Insect metaphors invite empathy. They also court anthropomorphism, but empathy doesn’t default there. Finding a point of connection is also worth the risk, though I won’t elaborate the reasons here. Interested readers will find them developed in Virginia Morrell’s Animal Wise, Allison Hawthorne Deming’s Zoologies, Matthew Gavin Frank’s Preparing the Ghost, and Elena Passarello’s Animals Strike Curious Poses. I will just point to a line from Gavin Frank’s meditation on the word “likeness” in which he writes, “The truth is there, but the truth is in symbols.” Signs are often how insect metaphors work best, as pointers across species toward the underlying relatedness our genes demonstrate.
Loren Eiseley’s 1956 essay “Brown Wasps” opens in a train station. He begins where his readers are with the human. There is a corner in every station he has noticed where “women never sit.” A congregation of the dying, the tubercular or exhausted or poor, is drawn to the station’s shadows, to die among fellow travelers rather than alone. Have we noticed them? He implies the question. They are easy to overlook. How utterly, or somewhat, unlike us are they? The degree to which we see ourselves on those benches, prodded on the hour by policemen, is the degree to which we can see ourselves reflected in the wasps he describes. Sodden and “frost-blackened,” a few wasps return to an abandoned nest midwinter. Why? Eiseley guesses that the hive still thrums in their bodies. What is the application of such research but comfort, which we of the world are drawn to variously hopeful?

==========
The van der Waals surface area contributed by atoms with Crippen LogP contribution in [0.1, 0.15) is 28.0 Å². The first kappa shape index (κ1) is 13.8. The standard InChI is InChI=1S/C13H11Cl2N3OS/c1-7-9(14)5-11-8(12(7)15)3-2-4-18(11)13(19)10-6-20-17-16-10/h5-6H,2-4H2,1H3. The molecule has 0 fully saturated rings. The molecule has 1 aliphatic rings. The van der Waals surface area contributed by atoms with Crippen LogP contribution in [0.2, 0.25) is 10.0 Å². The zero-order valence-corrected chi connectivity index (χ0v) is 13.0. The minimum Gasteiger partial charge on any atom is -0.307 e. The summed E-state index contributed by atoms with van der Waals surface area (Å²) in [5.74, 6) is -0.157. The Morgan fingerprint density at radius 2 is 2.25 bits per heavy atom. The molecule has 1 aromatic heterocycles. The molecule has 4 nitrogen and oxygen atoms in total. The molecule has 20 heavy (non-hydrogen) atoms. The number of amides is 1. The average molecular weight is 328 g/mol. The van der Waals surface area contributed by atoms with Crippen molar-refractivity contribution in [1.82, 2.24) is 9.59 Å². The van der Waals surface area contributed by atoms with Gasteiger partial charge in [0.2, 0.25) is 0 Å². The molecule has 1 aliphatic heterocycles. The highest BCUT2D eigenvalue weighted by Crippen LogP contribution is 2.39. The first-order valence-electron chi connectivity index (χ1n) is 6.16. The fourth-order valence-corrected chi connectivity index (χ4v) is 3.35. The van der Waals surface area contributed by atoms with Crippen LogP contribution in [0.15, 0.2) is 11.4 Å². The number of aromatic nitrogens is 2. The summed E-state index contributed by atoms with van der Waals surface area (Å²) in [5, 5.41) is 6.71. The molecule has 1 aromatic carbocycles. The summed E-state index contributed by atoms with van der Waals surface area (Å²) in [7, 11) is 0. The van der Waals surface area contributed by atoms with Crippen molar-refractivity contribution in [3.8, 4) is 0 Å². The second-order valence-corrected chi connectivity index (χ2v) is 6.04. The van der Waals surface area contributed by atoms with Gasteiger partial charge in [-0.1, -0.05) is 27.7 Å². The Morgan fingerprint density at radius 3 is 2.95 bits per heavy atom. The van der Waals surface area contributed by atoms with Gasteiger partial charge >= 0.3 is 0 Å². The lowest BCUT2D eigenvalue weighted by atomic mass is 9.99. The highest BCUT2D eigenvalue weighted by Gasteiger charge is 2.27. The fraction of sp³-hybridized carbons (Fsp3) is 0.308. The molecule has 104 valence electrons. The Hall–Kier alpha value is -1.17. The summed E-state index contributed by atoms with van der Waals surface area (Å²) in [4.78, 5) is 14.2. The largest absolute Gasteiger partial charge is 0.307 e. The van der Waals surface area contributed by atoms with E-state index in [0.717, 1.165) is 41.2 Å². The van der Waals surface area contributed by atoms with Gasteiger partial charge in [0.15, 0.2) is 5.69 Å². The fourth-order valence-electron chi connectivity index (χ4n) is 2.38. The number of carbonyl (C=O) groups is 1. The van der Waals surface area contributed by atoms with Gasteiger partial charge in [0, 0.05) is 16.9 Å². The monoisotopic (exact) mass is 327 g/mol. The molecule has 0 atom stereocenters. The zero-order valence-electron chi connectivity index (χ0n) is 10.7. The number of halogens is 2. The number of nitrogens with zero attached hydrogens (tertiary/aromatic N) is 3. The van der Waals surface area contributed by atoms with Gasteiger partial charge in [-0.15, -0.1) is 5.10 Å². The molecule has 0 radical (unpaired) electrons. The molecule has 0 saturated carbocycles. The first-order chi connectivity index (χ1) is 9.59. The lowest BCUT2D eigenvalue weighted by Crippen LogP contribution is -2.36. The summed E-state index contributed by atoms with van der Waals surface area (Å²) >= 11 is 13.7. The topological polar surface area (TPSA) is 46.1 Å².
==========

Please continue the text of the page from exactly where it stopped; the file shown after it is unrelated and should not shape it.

Of course, we don’t always reach for solace, as Mark Doty demonstrates in “Deep Lane,” one of many poems bearing the same title as his collection. In my favorite, he considers the tick as Blake does the tiger. Doty asks the Lord why he has given the tick life. What mind conjured into paradise creatures that want “nothing but to gorge, to suck . . . pure appetite”? The speaker, admitting his grasp of such a mind and the answer, claims, “I wouldn’t know anything about that.” Like Bashō’s bee, Doty’s tick reduces us to one thing—desire, which is complicated. Through the tick he forces us to look at a facet of ourselves we might rather not see—particularly with regard to climate change. We too are “heat-seeking” and “multitudinous.”
Insect metaphors give us perspective. I’ll close with a prose example from David Haskell’s The Forest Unseen, which chronicles a year watching a patch of Tennessee forest. When a moth finds his sweaty finger among the saltless leaves, it clings to its fortune:
Diamonds may be the crystal of choice for wooing humans, but moths seek
a different, altogether more practical mineral, salt.
Haskell doesn’t mock human impracticality for gifting our mates sparkly gems in lieu of life-giving crystals, but he does give us a different way of seeing such exchanges. To moths, the sweat that oozes from us in summer is “like soup through a sieve,” he says. Even the poorest among us are a bottomless cup—as they can be for us a source of boundless viewpoints.